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The golden and silver ratios are the roots of the equation $x^2-x-1=0$: $$\frac{1\pm\sqrt{5}}{2}.$$ They show up in the formula of Fibonacci numbers: $$F_n=\frac{1}{\sqrt{5}}\left(\frac{1+\sqrt{5}}{2}\right)^n+\frac{1}{\sqrt{5}}\left(\frac{1-\sqrt{5}}{2}\right)^n$$

Are the roots of the equation $x^2+x-1=0$ any significant and do they have some special names: $$\frac{-1\pm\sqrt{5}}{2}?$$

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    $\begingroup$ The silver ratio is $1+\sqrt{2}$. $\endgroup$ – Raskolnikov Jun 25 '18 at 16:42
  • $\begingroup$ Changing the equation from $x^2-x-1=0$ to $x^2+x-1=0$ just changes the signs of the two roots, so they don't need much of a separate naming from the golden ratio. One just needs a bit of care in explaining an application of them. $\endgroup$ – hardmath Jun 25 '18 at 16:46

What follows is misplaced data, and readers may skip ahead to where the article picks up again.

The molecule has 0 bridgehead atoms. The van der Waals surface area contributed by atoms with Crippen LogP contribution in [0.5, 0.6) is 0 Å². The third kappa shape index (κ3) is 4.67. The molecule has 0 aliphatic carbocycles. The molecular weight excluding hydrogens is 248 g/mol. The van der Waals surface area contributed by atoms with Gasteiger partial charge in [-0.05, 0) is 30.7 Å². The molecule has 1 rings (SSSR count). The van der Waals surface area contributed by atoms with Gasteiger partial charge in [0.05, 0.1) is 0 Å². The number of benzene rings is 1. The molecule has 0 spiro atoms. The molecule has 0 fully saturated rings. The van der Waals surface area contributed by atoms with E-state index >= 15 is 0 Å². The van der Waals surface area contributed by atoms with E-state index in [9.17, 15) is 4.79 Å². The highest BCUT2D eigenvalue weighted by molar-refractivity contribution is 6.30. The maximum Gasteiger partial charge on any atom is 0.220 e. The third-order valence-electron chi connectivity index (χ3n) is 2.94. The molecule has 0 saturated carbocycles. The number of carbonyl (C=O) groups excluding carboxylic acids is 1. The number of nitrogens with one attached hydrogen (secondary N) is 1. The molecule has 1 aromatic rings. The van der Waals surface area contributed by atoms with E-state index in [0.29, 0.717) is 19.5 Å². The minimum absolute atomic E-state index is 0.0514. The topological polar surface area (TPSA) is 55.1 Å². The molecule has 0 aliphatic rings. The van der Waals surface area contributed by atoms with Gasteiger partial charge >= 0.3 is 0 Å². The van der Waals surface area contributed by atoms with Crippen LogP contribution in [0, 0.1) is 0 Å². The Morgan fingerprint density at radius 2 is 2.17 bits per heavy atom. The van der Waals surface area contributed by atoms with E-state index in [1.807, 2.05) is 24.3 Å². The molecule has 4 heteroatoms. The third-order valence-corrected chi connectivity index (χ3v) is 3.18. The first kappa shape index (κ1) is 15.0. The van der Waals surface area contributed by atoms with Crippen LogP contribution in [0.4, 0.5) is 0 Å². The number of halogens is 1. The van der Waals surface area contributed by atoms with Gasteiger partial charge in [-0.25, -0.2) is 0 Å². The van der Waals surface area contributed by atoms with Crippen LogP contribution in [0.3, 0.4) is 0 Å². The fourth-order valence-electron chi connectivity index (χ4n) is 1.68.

• $\begingroup$ @Raskolnikov, in this post it was called that way. $\endgroup$ – bilgamish Jun 25 '18 at 16:47
  • $\begingroup$ The ratio can not be negative though. So, I assume the term "silver" for $\frac{1-\sqrt{5}}{2}$ is not appropriate. $\endgroup$ – bilgamish Jun 25 '18 at 18:57
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EDIT: For $x^2 + x - 1 = 0$, there is nothing really significant or noteworthy about the roots, other than one of them is $-\phi = \dfrac {-1-{\sqrt 5}}{2}$ or $-1.618$, and the other is $\dfrac {1}{\phi} = \dfrac {-1+{\sqrt 5}}{2}$ or $0.618$.

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  • $\begingroup$ Ok, the terminology needs to be fixed. How about the main question: is it significant and does it have any name or is it applied in any known problem? $\endgroup$ – bilgamish Jun 25 '18 at 18:59
  • $\begingroup$ Whoops. I've changed the answer...the short explanation is that there's nothing significant other than sign. $\endgroup$ – bjcolby15 Jun 25 '18 at 20:24

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